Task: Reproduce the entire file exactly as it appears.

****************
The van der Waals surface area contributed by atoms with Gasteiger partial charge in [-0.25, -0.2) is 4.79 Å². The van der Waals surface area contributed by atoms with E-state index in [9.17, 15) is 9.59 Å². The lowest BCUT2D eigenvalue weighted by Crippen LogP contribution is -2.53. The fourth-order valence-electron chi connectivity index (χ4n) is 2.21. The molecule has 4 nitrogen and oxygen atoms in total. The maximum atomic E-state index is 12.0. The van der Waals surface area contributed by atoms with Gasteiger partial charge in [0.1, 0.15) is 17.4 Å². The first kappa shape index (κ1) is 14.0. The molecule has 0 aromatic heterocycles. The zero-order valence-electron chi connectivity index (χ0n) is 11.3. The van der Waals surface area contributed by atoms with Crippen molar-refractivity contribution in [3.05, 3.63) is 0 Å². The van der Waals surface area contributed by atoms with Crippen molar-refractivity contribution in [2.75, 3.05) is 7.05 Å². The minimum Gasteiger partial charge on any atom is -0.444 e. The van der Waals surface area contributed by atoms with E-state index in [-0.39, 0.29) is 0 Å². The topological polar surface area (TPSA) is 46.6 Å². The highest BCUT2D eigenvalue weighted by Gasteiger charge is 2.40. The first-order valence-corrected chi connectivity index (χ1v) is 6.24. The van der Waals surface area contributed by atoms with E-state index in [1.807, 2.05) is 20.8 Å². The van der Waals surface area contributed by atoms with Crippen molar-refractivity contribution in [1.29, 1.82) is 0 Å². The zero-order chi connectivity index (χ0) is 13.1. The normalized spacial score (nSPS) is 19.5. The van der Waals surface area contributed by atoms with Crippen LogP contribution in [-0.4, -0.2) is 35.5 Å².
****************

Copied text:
The van der Waals surface area contributed by atoms with Gasteiger partial charge in [-0.25, -0.2) is 4.79 Å². The van der Waals surface area contributed by atoms with E-state index in [9.17, 15) is 9.59 Å². The lowest BCUT2D eigenvalue weighted by Crippen LogP contribution is -2.53. The fourth-order valence-electron chi connectivity index (χ4n) is 2.21. The molecule has 4 nitrogen and oxygen atoms in total. The maximum atomic E-state index is 12.0. The van der Waals surface area contributed by atoms with Gasteiger partial charge in [0.1, 0.15) is 17.4 Å². The first kappa shape index (κ1) is 14.0. The molecule has 0 aromatic heterocycles. The zero-order valence-electron chi connectivity index (χ0n) is 11.3. The van der Waals surface area contributed by atoms with Crippen molar-refractivity contribution in [3.05, 3.63) is 0 Å². The van der Waals surface area contributed by atoms with Crippen molar-refractivity contribution in [2.75, 3.05) is 7.05 Å². The minimum Gasteiger partial charge on any atom is -0.444 e. The van der Waals surface area contributed by atoms with E-state index in [-0.39, 0.29) is 0 Å². The topological polar surface area (TPSA) is 46.6 Å². The highest BCUT2D eigenvalue weighted by Gasteiger charge is 2.40. The first-order valence-corrected chi connectivity index (χ1v) is 6.24. The van der Waals surface area contributed by atoms with E-state index in [1.807, 2.05) is 20.8 Å². The van der Waals surface area contributed by atoms with Crippen molar-refractivity contribution in [1.29, 1.82) is 0 Å². The zero-order chi connectivity index (χ0) is 13.1. The normalized spacial score (nSPS) is 19.5. The van der Waals surface area contributed by atoms with Crippen LogP contribution in [-0.4, -0.2) is 35.5 Å².